The EURO Meltdown and Struggling US Econmomy – And Being Smart about It

Nobody writes like Lou Barnes, Colorado’s foremost residential mortgage banker and Wall Street Journal contributor, Boulder Volvo station wagon driver and Fed watcher.  And if you want to know what the end game is for the Euro, there’s no better service I can do for you than to reprint his work, with permission, to give you the cocktail party, Board room chatter that has to be clear and hard hitting.  These are hard times across the pond, and hence in Asia, which exports to Europe, and hence over here, as we do likewise.  Job creation here is down, stocks are wobbly, and the ten year T is BELOW 1.5% due to Euro-flight.  Great time to borrow, great time to call me for that commercial construction loan or perm (303-771-3048), great time to get a fixed rate no prepay deal, Centennial Lending Commercial Rates and Programs June 2012 click the little blue line.   And right now is  a wonderful time to read what Lou said just this hour as the panic in London, Paris, Frankfurt, Madrid, Athens, etc., spreads.


Says Lou: “The global monetary system has worked to perfection: clearing transactions and currencies, central banks smoothing panic after panic. And those central banks have also deployed the most basic medicine for recovery: knock interest rates to the floor, and promise to keep them there. Low rates stimulate economies, and over time convince investors that holding cash is stupid, and instead to take risk.


All of that is out the window now. Today.


Begin at the beginning: the cash in your wallet is an IOU from a government, and the IOU is as good as that government’s tax revenue versus expenditure over time. “Hard” backing for paper “fiat” currencies — metal, sea shells, whatever — is a primitive and failed means to keep government IOU-issuance under control. The painful and unresolved reality: it is up to us. Nearly all Western democracies began by the 1960s to borrow instead of resolving fiscal disagreement, and gradually lost their safety margin of revenue versus debt service.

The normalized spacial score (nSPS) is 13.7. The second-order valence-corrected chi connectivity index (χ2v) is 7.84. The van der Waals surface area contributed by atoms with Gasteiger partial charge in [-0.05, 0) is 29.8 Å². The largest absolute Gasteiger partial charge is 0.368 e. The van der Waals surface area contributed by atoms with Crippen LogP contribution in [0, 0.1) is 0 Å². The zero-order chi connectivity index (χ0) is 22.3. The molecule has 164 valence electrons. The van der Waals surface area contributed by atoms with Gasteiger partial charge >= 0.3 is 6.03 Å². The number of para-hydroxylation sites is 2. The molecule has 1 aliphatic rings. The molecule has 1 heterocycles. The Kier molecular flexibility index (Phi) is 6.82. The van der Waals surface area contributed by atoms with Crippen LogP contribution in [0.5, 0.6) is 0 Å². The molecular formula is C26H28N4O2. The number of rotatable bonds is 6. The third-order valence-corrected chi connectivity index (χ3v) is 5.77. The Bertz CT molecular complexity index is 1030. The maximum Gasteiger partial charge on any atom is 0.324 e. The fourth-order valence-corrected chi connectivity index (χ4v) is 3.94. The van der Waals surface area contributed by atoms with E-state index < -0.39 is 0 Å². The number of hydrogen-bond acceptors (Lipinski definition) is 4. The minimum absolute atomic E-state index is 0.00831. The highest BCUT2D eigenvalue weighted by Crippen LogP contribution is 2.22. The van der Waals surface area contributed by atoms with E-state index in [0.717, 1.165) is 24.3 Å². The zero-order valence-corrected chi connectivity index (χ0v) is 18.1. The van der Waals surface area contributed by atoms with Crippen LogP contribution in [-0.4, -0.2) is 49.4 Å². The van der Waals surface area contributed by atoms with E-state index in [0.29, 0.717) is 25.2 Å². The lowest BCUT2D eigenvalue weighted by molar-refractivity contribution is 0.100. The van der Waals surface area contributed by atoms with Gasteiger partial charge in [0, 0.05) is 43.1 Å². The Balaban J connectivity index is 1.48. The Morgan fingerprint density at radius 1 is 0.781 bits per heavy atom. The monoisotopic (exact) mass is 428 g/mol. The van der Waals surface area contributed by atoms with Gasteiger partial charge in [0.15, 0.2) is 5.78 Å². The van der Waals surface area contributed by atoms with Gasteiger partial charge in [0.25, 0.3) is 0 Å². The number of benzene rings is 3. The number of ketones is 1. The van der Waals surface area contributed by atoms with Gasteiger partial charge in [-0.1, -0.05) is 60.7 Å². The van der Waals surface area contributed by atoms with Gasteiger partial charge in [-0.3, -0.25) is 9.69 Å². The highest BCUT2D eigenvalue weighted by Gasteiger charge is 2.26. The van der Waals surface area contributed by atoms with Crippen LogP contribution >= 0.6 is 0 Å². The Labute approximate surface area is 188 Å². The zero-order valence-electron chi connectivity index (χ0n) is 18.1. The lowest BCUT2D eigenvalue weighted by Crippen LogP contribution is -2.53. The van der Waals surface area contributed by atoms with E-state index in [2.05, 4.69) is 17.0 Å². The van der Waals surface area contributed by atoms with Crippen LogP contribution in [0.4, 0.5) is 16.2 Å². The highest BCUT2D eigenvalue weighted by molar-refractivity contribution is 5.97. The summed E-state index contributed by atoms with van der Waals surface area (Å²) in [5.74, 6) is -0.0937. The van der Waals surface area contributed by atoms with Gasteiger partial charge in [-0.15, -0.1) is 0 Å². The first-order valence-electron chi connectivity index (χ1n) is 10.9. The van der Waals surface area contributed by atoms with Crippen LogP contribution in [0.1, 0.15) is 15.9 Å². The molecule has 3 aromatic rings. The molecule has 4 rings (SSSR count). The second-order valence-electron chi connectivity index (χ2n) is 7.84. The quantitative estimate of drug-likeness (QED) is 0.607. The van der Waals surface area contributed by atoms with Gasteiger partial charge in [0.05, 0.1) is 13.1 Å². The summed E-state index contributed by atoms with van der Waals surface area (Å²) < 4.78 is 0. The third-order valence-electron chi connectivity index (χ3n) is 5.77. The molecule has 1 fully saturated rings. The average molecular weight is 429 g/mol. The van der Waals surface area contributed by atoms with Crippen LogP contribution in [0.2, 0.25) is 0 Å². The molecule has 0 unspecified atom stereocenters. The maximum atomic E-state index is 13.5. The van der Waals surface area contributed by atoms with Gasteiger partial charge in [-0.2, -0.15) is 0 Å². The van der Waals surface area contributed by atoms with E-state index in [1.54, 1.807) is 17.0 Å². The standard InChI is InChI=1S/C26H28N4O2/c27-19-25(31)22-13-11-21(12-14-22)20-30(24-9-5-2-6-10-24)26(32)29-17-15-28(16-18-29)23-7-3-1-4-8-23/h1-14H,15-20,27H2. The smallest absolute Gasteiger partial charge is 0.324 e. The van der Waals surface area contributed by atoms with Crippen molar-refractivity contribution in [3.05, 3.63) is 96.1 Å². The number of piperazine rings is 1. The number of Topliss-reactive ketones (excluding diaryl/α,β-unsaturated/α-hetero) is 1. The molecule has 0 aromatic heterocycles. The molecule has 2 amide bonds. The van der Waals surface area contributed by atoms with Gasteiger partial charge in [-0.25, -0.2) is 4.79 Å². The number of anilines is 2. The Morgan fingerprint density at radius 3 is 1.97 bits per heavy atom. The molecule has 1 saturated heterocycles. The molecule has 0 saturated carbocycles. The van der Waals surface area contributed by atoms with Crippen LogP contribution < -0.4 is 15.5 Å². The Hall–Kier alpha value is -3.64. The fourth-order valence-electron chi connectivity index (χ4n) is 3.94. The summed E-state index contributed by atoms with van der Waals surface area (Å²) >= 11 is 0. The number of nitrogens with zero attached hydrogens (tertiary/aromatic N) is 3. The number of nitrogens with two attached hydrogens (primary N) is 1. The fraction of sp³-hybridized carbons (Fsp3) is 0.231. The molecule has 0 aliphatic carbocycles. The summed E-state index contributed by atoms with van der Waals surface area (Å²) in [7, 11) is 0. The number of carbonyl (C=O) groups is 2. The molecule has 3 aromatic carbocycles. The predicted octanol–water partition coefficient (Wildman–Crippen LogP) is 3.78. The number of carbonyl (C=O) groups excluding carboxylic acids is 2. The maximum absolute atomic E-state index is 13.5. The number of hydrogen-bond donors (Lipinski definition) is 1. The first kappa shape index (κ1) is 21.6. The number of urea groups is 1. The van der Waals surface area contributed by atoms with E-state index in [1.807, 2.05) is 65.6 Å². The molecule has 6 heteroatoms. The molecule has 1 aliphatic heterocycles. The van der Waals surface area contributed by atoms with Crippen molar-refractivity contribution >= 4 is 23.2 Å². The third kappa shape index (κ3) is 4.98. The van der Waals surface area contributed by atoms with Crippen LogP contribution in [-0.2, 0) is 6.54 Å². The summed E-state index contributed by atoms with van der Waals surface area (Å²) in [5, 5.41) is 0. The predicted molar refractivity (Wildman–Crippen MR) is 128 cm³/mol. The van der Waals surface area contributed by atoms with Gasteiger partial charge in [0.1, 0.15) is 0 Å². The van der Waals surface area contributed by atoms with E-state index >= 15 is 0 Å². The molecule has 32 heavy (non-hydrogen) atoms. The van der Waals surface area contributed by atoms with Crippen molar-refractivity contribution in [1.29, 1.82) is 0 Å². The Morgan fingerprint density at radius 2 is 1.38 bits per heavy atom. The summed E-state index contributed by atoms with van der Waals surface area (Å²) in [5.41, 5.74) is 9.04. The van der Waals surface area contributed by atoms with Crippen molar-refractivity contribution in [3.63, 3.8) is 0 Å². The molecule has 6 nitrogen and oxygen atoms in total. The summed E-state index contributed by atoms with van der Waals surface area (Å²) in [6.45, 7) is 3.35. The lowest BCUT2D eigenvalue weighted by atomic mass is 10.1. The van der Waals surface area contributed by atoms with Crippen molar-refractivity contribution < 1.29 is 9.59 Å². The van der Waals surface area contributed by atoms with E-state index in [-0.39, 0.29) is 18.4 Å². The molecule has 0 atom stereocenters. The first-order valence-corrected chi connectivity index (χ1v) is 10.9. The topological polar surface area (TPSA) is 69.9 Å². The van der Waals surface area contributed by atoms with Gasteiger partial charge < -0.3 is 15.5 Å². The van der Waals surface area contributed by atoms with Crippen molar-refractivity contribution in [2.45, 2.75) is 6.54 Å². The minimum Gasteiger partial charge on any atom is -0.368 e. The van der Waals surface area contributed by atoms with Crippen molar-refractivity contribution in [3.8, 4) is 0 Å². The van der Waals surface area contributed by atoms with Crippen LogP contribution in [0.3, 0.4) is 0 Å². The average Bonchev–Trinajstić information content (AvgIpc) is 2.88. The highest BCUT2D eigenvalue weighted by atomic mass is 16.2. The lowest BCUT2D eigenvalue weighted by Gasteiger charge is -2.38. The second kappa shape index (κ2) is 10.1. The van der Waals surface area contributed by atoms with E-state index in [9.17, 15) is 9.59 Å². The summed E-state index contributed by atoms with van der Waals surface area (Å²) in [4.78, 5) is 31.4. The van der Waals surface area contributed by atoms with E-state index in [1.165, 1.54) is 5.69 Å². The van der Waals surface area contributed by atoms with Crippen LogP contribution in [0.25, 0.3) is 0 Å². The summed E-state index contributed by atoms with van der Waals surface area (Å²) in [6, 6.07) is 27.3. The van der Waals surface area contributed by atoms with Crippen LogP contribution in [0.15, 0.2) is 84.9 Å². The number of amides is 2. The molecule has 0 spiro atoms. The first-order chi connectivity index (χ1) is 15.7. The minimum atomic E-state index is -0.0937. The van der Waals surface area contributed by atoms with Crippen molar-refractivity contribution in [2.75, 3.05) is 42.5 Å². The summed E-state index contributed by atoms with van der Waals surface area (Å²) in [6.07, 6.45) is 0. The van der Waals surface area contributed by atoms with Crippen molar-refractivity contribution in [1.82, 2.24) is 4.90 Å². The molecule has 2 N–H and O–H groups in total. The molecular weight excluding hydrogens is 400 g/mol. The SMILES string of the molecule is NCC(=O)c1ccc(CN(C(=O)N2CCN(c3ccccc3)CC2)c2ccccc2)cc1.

There was no telling who or what accident would snap an over-stretched system and it has turned out to be the misbegotten euro. This week we see the endgame of meltdown-fighting. The ECB has injected several trillion euros into the European banking system — which is still open, no domino closings — but the cash has run through the 17-nation euro zone like grass through a goose. To escape repayment of IOUs in new lira, peseta, and francs, euro out-runners have today bid the German 2-year to a negative yield, hoping for repayment in deutschmarks; and to US 10s not as an investment at 1.46% today, but a liquid place of safety; and to bonds and banks of Denmark, Norway, Sweden, the UK… anywhere to get out of the lunatic asylum.


The hard money boys have told us forever that the result of ECB liquidity would be inflation, and exactly the opposite is happening, inflation falling throughout Europe. Zero-percent interest rates that were to drive investors from cash have been unable to stop a stampede to cash. Cries for government guarantees, Germany or somebody, or for more government spending — desperate to continue the failed 50-year game — cannot comprehend the result of faith lost in revenue adequate to pay bills.


The euro is toast, no solution but to break up and let local currencies find levels allowing growth. A fantastic destruction of wealth is underway, inevitable, and social stability at risk. Elsewhere… embrace the lesson! Do not waste Europe’s disaster.


Here, and in China, and in the emerging world we still have time. All face the same chore: focus, pull together, and restructure away from any impediment to economic growth. Drop every cherished notion from China’s state industries to India’s “license Raj” to US regulatory paralysis (all remarkably close cousins). If it’s not productive, drop it — no more “A small price to pay for protecting ____.” Bust up profiteering cartels like health care and higher education. Live within our means, and be competitive in the world, or be Europe. “

About Timothy E Thomas

Senior business development officer, CENNTENNIAL LENDING, metro Denver. Responsible for SBA 504 production and conventional small balance commercial lending. Centennial is a credit union service organization owned by 13 credit unions in Colorado and Wyoming. Former SBA-USDA desk manager and Registered Representative for Isaak Bond Investments, Inc., a municipal broker dealer and market maker in SBA and USDA guaranteed loans and pools; taxable and tax exempt municipal bonds and agency securities serving institutional investors for over 33 years, member SIPC, FINRA.
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